The local inhabitants began to use the arches for shelter and storage. Eventually someone discovered that the tiles which decorated the bridge were perfect for baking bread. Villagers stripped away its façade.

Over the centuries, the Ponte degli Aurunci was overgrown with vines and weeds, until it became an abandoned place of myth and superstition. A few people from Sessa Aurunca may wander there in search of solitude, but most outsiders never bother.

Yet every year, a handful of archeologists make their way to the Ponte degli Aurunci, just to see an interesting part of the past. I, too, made this pilgrimmage. The bridge is phenomenally well-preserved, and even more phenomenally well-hidden.

As I left Minturno, I knew I would pass the bridge in a few hours. I asked several people the way. Late that morning, when I stopped to cool off by pouring a bottle of water over my head, a pottery merchant told me the 3-way intersection was just a kilometer up the road.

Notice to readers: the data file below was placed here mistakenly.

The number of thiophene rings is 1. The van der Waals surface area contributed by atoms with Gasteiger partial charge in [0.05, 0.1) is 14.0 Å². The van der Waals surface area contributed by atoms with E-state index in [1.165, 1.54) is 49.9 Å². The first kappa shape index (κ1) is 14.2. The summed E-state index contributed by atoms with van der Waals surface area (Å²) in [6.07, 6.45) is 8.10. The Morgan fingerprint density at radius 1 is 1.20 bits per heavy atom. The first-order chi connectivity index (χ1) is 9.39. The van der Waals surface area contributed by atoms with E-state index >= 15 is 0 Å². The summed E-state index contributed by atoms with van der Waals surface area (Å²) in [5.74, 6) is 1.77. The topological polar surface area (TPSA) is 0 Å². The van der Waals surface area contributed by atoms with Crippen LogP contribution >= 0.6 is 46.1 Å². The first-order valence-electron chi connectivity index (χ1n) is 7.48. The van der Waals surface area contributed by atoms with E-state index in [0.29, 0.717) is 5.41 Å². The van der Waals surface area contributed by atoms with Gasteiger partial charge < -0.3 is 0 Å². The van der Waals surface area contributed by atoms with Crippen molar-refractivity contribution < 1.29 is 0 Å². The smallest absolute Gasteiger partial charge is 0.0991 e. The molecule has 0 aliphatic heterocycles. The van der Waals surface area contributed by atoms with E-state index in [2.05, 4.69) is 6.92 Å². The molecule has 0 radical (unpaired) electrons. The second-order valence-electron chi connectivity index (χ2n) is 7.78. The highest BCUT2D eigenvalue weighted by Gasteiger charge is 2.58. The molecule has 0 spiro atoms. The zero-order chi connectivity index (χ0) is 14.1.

“Look for the fourth way,” he said. “The strada vecchia,” the old street.

The paved road continued straight ahead. Beads of sweat trickled down my arms and neck, but I found the intersection.

There was a smaller road on the right that headed towards some houses. To my left I could see a gravel road leading off through an olive grove. The shiny silver leaves flickered in the sun.

The area was blocked by a chain link fence, but the gate was open. It didn't look like an old road. It looked brand new. Still, I chained my bike to the fence and went in.

Around a bend, I saw a large white house with flowers planted around the sides and a shiny red Fiat parked in the driveway. I called out but nobody answered. This didn't seem like the right place, so I went back to the main road.